Hidden Norwich: Have you ever noticed these quirky carvings on Jarrold department store?
PUBLISHED: 13:41 14 June 2017 | UPDATED: 07:46 15 June 2017
Jarrold department store has been standing in Norwich city centre since the early 1900s, but have you ever noticed these decorative details?
The building’s ornate frontage was designed by architect George John Skipper in 1903, however the red brick facade located at 7 London Street wasn’t always part of the store.
Initially this section was Skipper’s office and as such various carvings were incorporated in the design to showcase the work of architects and builders.
The carvings are thought to have been created by James Minns, an employee at Guntons in Costessey. Minns is well-known for having carved the large angels inside St Michael the Archangel’s Church in Booton.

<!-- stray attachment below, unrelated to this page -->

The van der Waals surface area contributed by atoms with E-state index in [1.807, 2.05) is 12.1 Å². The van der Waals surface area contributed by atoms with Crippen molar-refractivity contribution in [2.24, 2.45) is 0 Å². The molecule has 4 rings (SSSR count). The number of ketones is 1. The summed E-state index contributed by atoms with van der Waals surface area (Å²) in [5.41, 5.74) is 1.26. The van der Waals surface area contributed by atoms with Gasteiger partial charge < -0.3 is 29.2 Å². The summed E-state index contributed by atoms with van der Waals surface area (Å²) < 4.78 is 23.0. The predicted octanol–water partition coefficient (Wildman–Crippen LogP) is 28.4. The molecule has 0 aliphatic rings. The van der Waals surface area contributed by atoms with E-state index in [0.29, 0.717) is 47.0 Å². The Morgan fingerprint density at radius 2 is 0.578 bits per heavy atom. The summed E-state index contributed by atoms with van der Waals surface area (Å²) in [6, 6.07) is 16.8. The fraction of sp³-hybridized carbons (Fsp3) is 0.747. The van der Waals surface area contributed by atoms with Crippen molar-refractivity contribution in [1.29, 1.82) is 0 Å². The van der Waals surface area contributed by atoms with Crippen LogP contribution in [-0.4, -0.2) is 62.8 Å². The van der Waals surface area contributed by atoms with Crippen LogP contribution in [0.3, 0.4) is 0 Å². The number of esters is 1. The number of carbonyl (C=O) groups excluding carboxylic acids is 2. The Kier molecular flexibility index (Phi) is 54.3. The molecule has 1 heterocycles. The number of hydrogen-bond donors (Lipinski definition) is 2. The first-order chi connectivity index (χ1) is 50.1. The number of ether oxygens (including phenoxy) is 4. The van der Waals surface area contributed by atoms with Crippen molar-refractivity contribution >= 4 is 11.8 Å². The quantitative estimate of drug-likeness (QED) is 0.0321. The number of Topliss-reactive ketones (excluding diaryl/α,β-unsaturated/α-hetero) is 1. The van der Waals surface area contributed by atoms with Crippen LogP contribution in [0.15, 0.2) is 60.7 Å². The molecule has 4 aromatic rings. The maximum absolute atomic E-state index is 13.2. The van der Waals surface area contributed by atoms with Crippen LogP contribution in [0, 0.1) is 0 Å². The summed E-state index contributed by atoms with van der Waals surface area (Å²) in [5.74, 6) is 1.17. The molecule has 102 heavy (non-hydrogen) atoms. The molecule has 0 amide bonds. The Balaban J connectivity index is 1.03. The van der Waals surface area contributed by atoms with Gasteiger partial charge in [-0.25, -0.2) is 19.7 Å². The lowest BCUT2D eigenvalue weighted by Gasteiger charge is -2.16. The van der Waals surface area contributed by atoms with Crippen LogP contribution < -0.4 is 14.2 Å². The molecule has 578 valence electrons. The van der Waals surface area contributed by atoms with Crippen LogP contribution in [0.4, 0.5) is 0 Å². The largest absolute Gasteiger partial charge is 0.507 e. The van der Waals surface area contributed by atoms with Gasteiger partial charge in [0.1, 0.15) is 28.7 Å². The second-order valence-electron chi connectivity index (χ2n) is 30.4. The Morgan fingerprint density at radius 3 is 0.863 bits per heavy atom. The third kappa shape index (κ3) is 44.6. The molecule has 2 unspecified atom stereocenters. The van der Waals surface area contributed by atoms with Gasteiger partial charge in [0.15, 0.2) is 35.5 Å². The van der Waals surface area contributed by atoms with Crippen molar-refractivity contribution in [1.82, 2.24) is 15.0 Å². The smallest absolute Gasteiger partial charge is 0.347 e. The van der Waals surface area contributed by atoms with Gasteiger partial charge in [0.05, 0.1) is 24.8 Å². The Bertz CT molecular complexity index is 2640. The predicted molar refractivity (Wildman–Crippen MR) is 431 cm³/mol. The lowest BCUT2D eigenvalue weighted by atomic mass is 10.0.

Guntons were also responsible for manufacturing Cosseyware, the type of terracotta the carvings were made out of.
So who was George John Skipper?
Born in East Dereham in 1856, Skipper was educated at the Bracondale School in Norwich, before training as an architect in London.
After completing his studies, he returned to work in his father’s building firm in Norwich, before setting up his own business in 1879.
His first job was designing the town hall at Cromer.
Skipper went on to work on many of Norwich’s iconic buildings, including the Royal Arcade, Surrey House and the Commercial Chambers on Red Lion Street.
Writer and Poet, Sir John Betjeman once said of him: “He is altogether remarkable and original. He was to Norwich what Gaudi was to Barcelona”.
Skipper died in 1948 and is burried in the Earlham Road Cemetery, Norwich.
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